On 8 February 2009 Clare started their NHL campaign they lost to Limerick 1–18 to 3–13. On 15 February they lost to Waterford 0–13 to 0–20. On 1 March they lost to Tipperary 0–16 to 0–23. On 22 March Clare lost to the Cork panel who were just back from being on strike the final score was 0–16 to 2–14. On 29 March they played Kilkenny and lost 1–09 to 3–16. On 5 April Clare drew with Dublin 0–15 to 0–15 because of this it meant that Clare were relegated. On Drivetime Sport the following Monday Mike McNamara said that Clare will not play NHL Division 2 next year against the likes of Antrim and Carlow. On 19 April Clare lost their last game of the NHL against Galway the score was 0–19 4–16.

Gerry Quinn Saga

Gerry Quinn had been left out of the Clare Hurling Panel. On 20 March 2009 Gerry Quinn went to visit the Clare Team Doctor Dr Paraic Quinn in Gurteen because he had been laid low with a virus. According to Quinn he rang Mike Mc on the way and informed him about the situation regarding his illness and his desire to meet Paraic Quinn. Quinn then claimed that Mike Mc cut loose at him on the phone. Nevertheless Quinn was hopeful that things could be worked out when he arrived at the session and after asking McNamara whether the doctor was around, Quinn was informed that he was off the panel. On TG4 the day of the match Mike Mc was asked was Gerry Quinn still on the panel, McNamara gave no comment and when he was asked was there a drinking ban he gave no comment.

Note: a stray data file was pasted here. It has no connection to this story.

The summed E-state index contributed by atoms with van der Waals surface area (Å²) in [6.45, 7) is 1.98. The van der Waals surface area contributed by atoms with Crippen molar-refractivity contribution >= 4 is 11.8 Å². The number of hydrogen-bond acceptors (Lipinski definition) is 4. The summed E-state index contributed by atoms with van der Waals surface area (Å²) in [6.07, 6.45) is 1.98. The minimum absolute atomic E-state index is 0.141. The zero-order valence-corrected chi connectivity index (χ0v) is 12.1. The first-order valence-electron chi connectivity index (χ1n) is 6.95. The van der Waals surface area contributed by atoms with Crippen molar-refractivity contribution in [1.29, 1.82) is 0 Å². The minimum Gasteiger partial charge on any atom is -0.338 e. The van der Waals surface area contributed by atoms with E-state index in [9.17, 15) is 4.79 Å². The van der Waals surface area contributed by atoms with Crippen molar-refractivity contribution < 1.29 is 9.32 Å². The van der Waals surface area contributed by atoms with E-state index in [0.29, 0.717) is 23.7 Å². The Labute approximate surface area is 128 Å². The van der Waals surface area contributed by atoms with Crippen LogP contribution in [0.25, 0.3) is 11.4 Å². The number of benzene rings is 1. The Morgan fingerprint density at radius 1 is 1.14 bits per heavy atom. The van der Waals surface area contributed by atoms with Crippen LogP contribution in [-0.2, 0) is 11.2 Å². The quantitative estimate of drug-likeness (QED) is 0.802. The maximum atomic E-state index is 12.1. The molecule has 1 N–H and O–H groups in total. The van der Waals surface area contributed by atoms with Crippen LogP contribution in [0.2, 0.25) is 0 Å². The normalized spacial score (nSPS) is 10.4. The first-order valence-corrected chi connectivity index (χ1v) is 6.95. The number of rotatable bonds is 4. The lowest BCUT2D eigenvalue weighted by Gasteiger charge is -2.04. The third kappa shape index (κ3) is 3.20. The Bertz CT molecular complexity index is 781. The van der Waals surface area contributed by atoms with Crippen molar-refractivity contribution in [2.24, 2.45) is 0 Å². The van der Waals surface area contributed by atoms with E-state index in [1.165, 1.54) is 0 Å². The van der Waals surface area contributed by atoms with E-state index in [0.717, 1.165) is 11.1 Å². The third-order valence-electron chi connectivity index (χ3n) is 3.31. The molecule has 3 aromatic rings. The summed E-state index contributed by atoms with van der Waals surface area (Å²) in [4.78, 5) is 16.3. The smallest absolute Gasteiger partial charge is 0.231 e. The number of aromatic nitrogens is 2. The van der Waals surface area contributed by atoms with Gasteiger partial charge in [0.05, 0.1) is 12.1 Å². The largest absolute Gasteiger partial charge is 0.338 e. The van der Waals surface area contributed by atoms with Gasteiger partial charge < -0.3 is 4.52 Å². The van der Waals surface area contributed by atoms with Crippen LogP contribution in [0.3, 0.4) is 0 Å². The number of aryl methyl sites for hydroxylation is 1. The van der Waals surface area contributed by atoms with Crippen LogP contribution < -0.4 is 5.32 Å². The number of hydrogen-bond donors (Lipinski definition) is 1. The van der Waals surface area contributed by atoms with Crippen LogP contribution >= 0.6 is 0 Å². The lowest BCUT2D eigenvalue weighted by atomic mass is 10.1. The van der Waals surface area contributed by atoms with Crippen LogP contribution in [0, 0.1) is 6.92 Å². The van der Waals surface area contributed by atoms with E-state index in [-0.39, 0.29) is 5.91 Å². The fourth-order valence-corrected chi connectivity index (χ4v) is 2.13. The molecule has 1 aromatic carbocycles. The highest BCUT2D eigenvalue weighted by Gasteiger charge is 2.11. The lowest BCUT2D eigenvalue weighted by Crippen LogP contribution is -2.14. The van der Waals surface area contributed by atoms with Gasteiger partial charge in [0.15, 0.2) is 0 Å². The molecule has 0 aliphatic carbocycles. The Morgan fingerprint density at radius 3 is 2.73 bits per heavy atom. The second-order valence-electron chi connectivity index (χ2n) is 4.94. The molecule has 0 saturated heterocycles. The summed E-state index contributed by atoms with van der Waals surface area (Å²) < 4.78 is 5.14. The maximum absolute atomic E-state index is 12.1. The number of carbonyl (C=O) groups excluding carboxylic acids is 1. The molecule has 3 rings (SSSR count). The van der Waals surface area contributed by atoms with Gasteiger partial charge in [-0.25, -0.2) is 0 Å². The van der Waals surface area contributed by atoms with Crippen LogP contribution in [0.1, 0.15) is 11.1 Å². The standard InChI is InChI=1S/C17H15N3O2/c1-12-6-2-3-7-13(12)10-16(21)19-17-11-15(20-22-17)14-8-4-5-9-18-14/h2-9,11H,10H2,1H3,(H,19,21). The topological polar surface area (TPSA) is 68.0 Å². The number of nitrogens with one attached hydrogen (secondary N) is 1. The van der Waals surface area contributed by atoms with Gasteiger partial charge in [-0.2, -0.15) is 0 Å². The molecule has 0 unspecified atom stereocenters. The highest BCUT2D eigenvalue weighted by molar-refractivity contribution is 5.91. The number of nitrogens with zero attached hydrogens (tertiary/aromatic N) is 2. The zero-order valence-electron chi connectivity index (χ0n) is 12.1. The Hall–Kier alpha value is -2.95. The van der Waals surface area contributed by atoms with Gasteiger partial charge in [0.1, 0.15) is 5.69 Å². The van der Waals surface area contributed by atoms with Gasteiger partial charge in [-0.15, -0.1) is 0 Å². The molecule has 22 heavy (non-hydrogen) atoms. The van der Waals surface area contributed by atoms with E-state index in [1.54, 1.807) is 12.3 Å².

2009 Player Opposition Crisis

In October 2009, McNamara's tenure as Clare hurling manager looked to be under threat after it emerged the players had sent a letter to the County Board seeking his removal from the post. It appears that the players were disappointed with the county's lack of progress in 2009. The panel requested that the unsigned letter be read out at a County Board meeting on 27 October 2009.[11] At the meeting on 27 October 2009, the Clare county board gave McNamara their full backing despite the growing opposition from some players.[12]

On 1 November 2009, the hurling panel produced a vote of no confidence in McNamara to continue as manager.[13] After a Clare County Board meeting in Ennis on 10 November 2009, McNamama made a stirring address, confirming his desire to stay in place as manager of the Banner hurlers, reflecting on the progress made in 2009 and outling his plans for next season. He spoke to delegates present for close to 30 minutes after members of the media had been asked to leave the room. A letter from the 27 player panel was read out at the meeting explaining that only one squad member had sided with McNamara in the vote of confidence on 1 November.[14] In spite of the opposition, the Clare County Board stood standing behind McNamara with County Board officials pledging to work with him to iron out any problems they could.[15][16]